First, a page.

Saturday, January 26, 2008

Evolutionary Dynamics of Wild Populations

I reckon you might find something to chew over in the open-access special issue of the Proceedings of the Royal Society B: Biological Sciences on the special topic of Evolutionary Dynamics of Wild Populations:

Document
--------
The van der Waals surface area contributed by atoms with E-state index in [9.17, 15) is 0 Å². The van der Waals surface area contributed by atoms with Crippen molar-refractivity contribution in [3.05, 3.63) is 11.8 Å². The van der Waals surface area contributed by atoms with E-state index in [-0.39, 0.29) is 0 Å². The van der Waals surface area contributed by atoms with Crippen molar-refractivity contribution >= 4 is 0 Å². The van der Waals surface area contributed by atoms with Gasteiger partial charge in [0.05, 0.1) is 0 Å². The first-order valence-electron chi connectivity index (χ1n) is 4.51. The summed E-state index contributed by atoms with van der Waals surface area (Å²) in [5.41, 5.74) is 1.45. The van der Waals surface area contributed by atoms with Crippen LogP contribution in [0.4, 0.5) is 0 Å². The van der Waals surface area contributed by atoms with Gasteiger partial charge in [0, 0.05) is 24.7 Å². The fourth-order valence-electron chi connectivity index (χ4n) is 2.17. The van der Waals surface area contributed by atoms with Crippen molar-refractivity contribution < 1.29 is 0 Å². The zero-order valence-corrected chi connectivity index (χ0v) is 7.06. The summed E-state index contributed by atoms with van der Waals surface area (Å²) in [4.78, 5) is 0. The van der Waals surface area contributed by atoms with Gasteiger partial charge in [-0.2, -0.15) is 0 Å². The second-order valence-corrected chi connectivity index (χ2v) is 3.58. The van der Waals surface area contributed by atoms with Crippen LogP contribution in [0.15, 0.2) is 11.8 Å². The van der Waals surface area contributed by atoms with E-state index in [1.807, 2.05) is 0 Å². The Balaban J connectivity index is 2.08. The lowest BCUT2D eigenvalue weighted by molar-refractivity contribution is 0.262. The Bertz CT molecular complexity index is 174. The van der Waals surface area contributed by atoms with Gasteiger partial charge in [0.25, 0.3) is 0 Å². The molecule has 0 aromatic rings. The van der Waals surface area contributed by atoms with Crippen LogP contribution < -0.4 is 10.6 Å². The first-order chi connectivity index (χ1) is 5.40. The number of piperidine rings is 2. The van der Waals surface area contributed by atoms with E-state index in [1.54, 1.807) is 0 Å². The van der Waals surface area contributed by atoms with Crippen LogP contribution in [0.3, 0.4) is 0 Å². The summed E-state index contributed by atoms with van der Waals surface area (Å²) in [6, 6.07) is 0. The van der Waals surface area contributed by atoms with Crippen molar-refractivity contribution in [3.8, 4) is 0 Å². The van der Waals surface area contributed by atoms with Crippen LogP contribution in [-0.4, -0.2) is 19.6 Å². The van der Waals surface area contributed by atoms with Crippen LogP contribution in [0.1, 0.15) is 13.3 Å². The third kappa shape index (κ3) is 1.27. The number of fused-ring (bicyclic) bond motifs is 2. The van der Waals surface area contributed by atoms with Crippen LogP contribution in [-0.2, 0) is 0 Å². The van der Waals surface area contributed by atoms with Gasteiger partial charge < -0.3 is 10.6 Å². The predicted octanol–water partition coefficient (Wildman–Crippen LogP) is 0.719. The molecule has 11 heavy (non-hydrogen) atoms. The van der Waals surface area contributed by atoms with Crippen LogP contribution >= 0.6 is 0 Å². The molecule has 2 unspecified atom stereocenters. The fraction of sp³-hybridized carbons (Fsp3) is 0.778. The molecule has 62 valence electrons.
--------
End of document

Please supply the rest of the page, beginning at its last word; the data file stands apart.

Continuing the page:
Studies of populations in the wild can provide unique insights into the forces driving evolutionary dynamics. This special issue of Proceedings B focuses on exciting new developments in long-term analyses of animal populations where pedigree information has been collected. A range of studies illustrates their use in addressing fundamental questions concerning the genetic basis of phenotypic diversity, patterns of natural and sexual selection, the occurrence of inbreeding and inbreeding depression, and speciation. Within this framework, several important current challenges in evolutionary biology are addressed, including the analysis of evolutionary responses to climate change, exploration of the genetic basis of senescence, the exploitation of rapid advancements in molecular genetic technology, and in-depth reviews of developments in quantitative genetic statistical methodology. With study species ranging from lizards to humans, from sparrows to red deer, this unique collection provides a fascinating overview of the wealth of information available from long-term studies



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